In the present study of yeast cells, we have tried to examine the ability of hVps35 (which shares a highly conserved amino-terminal domain including 100% identity in the PRLYL110 motif) to interact with the yeast retromer complex. We now establish this conserved amino-terminal domain as responsible for hVps35 behaving as a dominant negative in yeast cells, which is entirely dependent upon the presence of R107 (the functional equivalent of R98 in yVps35), and the binding activity of this residue for Vps26.

Results

The conserved amino-terminal domain of yVps35 and hVps35

Potential dominant-negative alleles of yeast VPS35 were prepared by random mutagenesis, subcloned into a low-copy centromeric plasmid, transformants screened for increased carboxypeptidase Y (CPY) secretion and dominant-negative constructs rescued and sequenced (17). Notable amongst these was the high percentage of mutants that possessed alteration at the R98 residue contained within a conserved motif between yVps35 and hVps35 such that R98 of yVps35 corresponds to residue R107 in hVps35 (Figure 1A). Indeed, a single yVps35R98W mutant functions as a dominant negative in vacuolar protein sorting, indicating that at least one yVps35 partner protein interaction is lost by this mutation (17).

Figure 1
Mutation of the conserved R107 residue induces a dominant-negative phenotype in the context of a chimera of hVps35–yVps35

A chimeric protein (nhcy1: N-human, C-yeast) containing the N-terminal region of hVps35 up to residue 263 fused in frame to residues 245–944 of yVps35 was prepared to examine whether this hVps35 region (including the nearly identical A83–G106 region) was functional in yeast and whether subsequent introduction of the R107W mutation would confer a similar dominant-negative vacuolar protein sorting phenotype. Indeed, in a vps35Δ background, nhcy1 expression could complement partially with virtually all activity lost in the presence of the R107W mutation (Figure 1B). This was confirmed quantitatively by CPY immunoprecipitation after pulse-chase analysis (Figure 1C). In a wild-type strain background, dominant-negative vps behavior of nhcy1 was augmented by introduction of the R107W mutation (Figure 1D) and confirmed by quantitative CPY immunoprecipitation (Figure 1E). These data argue strongly that R98 of yVps35, and the homologous R107 of hVps35, is likely to be an important conserved residue for interaction within the yeast retromer complex.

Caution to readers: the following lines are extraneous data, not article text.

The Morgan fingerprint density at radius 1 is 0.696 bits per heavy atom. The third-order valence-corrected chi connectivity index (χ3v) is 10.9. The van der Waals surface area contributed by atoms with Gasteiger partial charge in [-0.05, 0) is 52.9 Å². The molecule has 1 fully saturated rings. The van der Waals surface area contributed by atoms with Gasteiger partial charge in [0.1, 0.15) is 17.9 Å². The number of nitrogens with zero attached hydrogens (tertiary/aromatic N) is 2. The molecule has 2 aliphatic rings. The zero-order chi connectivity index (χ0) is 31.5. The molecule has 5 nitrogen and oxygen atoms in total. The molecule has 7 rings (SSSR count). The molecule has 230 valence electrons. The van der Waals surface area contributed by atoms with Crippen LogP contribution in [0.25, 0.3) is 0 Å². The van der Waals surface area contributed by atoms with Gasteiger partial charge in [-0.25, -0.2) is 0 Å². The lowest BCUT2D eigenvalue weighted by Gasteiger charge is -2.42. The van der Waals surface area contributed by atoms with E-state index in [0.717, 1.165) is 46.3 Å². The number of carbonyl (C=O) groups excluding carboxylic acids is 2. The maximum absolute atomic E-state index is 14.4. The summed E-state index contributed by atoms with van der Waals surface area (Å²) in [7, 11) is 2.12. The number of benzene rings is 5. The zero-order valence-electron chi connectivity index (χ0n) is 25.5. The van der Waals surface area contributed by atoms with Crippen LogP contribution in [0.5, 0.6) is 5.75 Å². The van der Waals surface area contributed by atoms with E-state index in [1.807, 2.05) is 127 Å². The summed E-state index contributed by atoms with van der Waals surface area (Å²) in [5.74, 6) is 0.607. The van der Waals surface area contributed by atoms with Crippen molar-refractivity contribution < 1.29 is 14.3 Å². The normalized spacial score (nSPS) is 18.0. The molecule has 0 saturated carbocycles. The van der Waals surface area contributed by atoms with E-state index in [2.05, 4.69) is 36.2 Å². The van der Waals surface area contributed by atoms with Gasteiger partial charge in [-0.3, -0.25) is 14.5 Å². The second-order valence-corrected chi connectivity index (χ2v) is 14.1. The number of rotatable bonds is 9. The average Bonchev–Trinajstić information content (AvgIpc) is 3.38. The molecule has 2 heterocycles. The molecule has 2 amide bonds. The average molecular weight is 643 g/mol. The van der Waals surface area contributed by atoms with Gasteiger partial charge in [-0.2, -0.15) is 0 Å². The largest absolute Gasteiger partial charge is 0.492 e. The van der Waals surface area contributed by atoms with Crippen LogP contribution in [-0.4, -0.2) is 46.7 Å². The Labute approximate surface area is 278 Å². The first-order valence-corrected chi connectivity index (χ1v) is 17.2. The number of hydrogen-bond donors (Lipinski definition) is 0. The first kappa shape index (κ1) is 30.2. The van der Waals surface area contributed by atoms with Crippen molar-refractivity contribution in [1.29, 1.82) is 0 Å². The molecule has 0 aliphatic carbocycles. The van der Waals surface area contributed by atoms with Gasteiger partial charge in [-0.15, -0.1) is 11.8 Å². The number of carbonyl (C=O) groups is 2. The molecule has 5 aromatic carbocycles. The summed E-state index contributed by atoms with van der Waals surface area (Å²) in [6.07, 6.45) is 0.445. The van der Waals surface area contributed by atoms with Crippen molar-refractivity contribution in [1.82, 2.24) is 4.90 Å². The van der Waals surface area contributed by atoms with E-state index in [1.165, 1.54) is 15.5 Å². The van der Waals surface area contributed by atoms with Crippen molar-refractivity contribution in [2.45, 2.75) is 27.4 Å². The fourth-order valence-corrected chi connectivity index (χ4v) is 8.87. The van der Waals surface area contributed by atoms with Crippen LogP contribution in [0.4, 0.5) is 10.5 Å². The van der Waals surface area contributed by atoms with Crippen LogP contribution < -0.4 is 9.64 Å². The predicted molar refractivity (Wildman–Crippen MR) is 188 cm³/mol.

Dominant-negative action of hVps35 in yeast cells

In addition to untagged hVps35, two versions of hVps35 were prepared that were epitope tagged on the amino or carboxyl terminus, respectively. Despite being driven by the strong TDH3 promoter, none of these versions could complement a vps35Δ mutant (Figure 2A). However, HA-hVps35, C-terminal myc-tagged human Vps35 (hVps35-myc) and untagged hVps35, each exhibited comparable perturbation of vacuolar protein sorting relative to wild-type yeast transformed with an empty vector (Figure 2B). By pulse-chase analysis, expression of either hVps35-myc or HA-hVps35 induced significant secretion of the newly synthesized P2 (post Golgi) form of CPY, accompanied by a dramatic reduction in the intracellular appearance of the mature vacuolar CPY (Figure 2C). For convenience, most of the further studies employed hVps35-myc. Expression of TDH3-hVps35-myc also interfered with proalpha factor processing (Figure 3). Thus, hVps35 exhibited dominant-negative behavior on protein trafficking within the secretory/endosomal system.

Figure 2
Untagged or tagged hVps35 induces a dominant-negative vacuolar sorting phenotype in yeast
Figure 3
Proalpha factor (proαF) secretion from cells expressing hVps35

If hVps35 competes with yVps35 for one or more retromer-binding partners, then such dominant-negative behavior might be expected to be suppressed under conditions where yVps35 protein is overexpressed. As predicted, expression of VPS35 on a high-copy plasmid resulted in decreased CPY secretion from strains bearing hVps35-myc (Figure 4A).

Figure 4
The dominant-negative phenotype induced by hVps35 is rescued by overexpression of yVps35

Consistent with the notion that hVps35 engages in protein interaction with endogenous yeast retromer, we found that hVps35-myc was essentially, quantitatively pelleted with membranes after 1 h at 100 000 × g (Figure 4B). When the expression of yVps35 was increased, a modestly increased fraction of hVps35-myc could be recovered in the supernatant, suggesting some degree of displacement of hVps35-myc by yVps35. These data strongly suggest that the dominant-negative behavior of hVps35 represents competition with yVps35 for binding with partners in the retromer endosomal membrane coat.

R107 is required for the dominant-negative activity of hVps35 in yeast cells